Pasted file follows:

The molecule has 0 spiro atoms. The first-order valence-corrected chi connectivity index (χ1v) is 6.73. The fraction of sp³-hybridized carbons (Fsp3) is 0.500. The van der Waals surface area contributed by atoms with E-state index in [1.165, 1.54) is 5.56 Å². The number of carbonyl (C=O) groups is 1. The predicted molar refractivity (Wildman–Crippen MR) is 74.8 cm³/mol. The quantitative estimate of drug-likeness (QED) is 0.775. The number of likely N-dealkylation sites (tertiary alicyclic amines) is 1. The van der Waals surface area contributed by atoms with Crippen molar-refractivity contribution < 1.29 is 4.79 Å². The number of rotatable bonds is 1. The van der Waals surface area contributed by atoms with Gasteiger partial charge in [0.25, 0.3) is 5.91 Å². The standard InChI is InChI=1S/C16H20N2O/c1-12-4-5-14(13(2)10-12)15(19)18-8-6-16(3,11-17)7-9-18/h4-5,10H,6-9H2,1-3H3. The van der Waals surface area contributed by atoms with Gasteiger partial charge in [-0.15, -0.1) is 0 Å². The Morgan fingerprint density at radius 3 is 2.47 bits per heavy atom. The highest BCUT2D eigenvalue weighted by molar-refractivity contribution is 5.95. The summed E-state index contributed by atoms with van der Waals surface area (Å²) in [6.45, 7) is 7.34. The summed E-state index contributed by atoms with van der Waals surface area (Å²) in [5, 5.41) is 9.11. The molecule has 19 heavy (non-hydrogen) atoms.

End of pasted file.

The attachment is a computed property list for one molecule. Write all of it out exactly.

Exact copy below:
The molecule has 0 spiro atoms. The first-order valence-corrected chi connectivity index (χ1v) is 6.73. The fraction of sp³-hybridized carbons (Fsp3) is 0.500. The van der Waals surface area contributed by atoms with E-state index in [1.165, 1.54) is 5.56 Å². The number of carbonyl (C=O) groups is 1. The predicted molar refractivity (Wildman–Crippen MR) is 74.8 cm³/mol. The quantitative estimate of drug-likeness (QED) is 0.775. The number of likely N-dealkylation sites (tertiary alicyclic amines) is 1. The van der Waals surface area contributed by atoms with Crippen molar-refractivity contribution < 1.29 is 4.79 Å². The number of rotatable bonds is 1. The van der Waals surface area contributed by atoms with Gasteiger partial charge in [0.25, 0.3) is 5.91 Å². The standard InChI is InChI=1S/C16H20N2O/c1-12-4-5-14(13(2)10-12)15(19)18-8-6-16(3,11-17)7-9-18/h4-5,10H,6-9H2,1-3H3. The van der Waals surface area contributed by atoms with Gasteiger partial charge in [-0.15, -0.1) is 0 Å². The Morgan fingerprint density at radius 3 is 2.47 bits per heavy atom. The highest BCUT2D eigenvalue weighted by molar-refractivity contribution is 5.95. The summed E-state index contributed by atoms with van der Waals surface area (Å²) in [6.45, 7) is 7.34. The summed E-state index contributed by atoms with van der Waals surface area (Å²) in [5, 5.41) is 9.11. The molecule has 19 heavy (non-hydrogen) atoms.